Veterans with denied disability claims wait an average of four to five years for appeals hearings. The VA predicts the delay will get worse if Congress doesn't streamline the process.
It's been almost 50 years since James Clarke joined the Marines. He served on the flight line in Vietnam, fueling aircraft 12 to 14 hours a day, seven days a week.
"I'm proud to say I was a member of the Tomcats," Clarke said.
More than 10 years ago, Clark filed a disability claim associated with his Vietnam service. He’s survived throat cancer and lives with chronic artery disease.
It took the VA four years to deny the claim.
"They turned me down in 2009," Clarke said. "I filed an appeal, and you never hear from them. I'd go over to the regional office from time to time. And 'Oh, yes sir, Mr. Clarke, we're still working on it,' and nothing."
Clarke went to the Veterans Advocacy Clinic at Stetson College of Law in Gulfport, Florida for help. Law students developed his claim by finding background material about his time in Vietnam and gathering medical details.
Then in late 2015, with the Stetson Veterans Advocacy Clinic representing him, Clarke finally made it before a Board of Veterans Appeals judge.
The judge agreed that Clarke's disability claim was connected to his service and Agent Orange exposure. And she ordered the VA to give him an exam to rate the severity of his disability.
Cases like Clarke's are why VA Secretary McDonald supports legislation currently working its way through Congress.
"The appeals process is 80 years old," McDonald said. "By 2036, it will take 10 years to get an appeal decided. That's too long. That's unacceptable to me, and it's unacceptable to other veterans. We need to change the law."
The U.S. House has passed the VA Accountability First and Appeals Modernization Act of 2016 (HB 5620) that would streamline the appeals process and provide additional resources. The VA is pushing for the Senate to consider the legislation before Congress adjourns for the year.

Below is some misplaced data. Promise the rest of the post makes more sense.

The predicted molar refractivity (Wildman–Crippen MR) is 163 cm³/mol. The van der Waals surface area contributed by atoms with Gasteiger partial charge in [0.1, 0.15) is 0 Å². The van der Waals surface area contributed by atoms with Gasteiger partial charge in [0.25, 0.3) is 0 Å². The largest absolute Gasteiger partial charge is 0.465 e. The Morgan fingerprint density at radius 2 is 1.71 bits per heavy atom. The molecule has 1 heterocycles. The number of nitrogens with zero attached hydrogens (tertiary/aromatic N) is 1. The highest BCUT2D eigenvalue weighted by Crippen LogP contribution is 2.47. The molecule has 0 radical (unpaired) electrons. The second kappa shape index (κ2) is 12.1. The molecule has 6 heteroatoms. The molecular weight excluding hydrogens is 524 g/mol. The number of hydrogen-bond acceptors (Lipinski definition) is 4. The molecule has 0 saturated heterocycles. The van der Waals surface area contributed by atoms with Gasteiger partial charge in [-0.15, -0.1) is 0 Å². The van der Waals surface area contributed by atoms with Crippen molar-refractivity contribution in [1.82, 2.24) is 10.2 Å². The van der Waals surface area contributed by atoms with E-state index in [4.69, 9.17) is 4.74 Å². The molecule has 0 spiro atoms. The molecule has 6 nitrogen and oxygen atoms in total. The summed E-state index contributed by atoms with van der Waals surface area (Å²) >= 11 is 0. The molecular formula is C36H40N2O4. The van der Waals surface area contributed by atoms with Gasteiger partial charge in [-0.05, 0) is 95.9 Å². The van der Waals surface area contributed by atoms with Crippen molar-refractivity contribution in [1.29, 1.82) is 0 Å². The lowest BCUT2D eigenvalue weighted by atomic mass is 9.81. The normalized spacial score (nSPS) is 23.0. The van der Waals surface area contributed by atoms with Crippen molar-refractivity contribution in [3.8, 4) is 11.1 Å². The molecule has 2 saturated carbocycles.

But while veterans' advocates agree the process needs to be changed, they’ oppose some parts of the legislation.
"The disagreement comes in as to how best to readjust the system," said Trista Miller, an attorney with the Stetson Veterans Advocacy Clinic, which is a member of the National Coalition of Veterans Law Clinics.
"Efficiency is always on one hand, and due process and protecting veterans rights is on the other,"Miller said.
The coalition, Miller said, objects to the reforms on two counts. It fears the appeals process will become adversarial because the reforms remove the VA’s "duty to assist" veterans. It also objects to proposed limits on veterans' rights hire attorneys and to provide new evidence to support their claims.
Miller said the coalition recommends Congress delay passage of the legislation until the group's concerns are addressed.
As for James Clark -- the Vietnam vet -- if it hadn’t have been for the attorneys and law students at the Veterans Advocacy Clinic, he says he might have given up on his claim.
"Physically I can't do more, so you're kind of relying that this is going to come through," Clarke said. "It plays at your head."
But even after his appeal was finally heard, 10 months passed before the regional VA scheduled the exam the judge ordered. And that only happened when the VA learned a reporter was following Clarke’s case.
And Clarke is waiting no more. This month, the VA finally decided how much disability compensation he'll get. The government now has sent him his first check.
This story was updated Nov. 3, 2016 to reflect that Clarke now has received his disability compensation decision from the VA.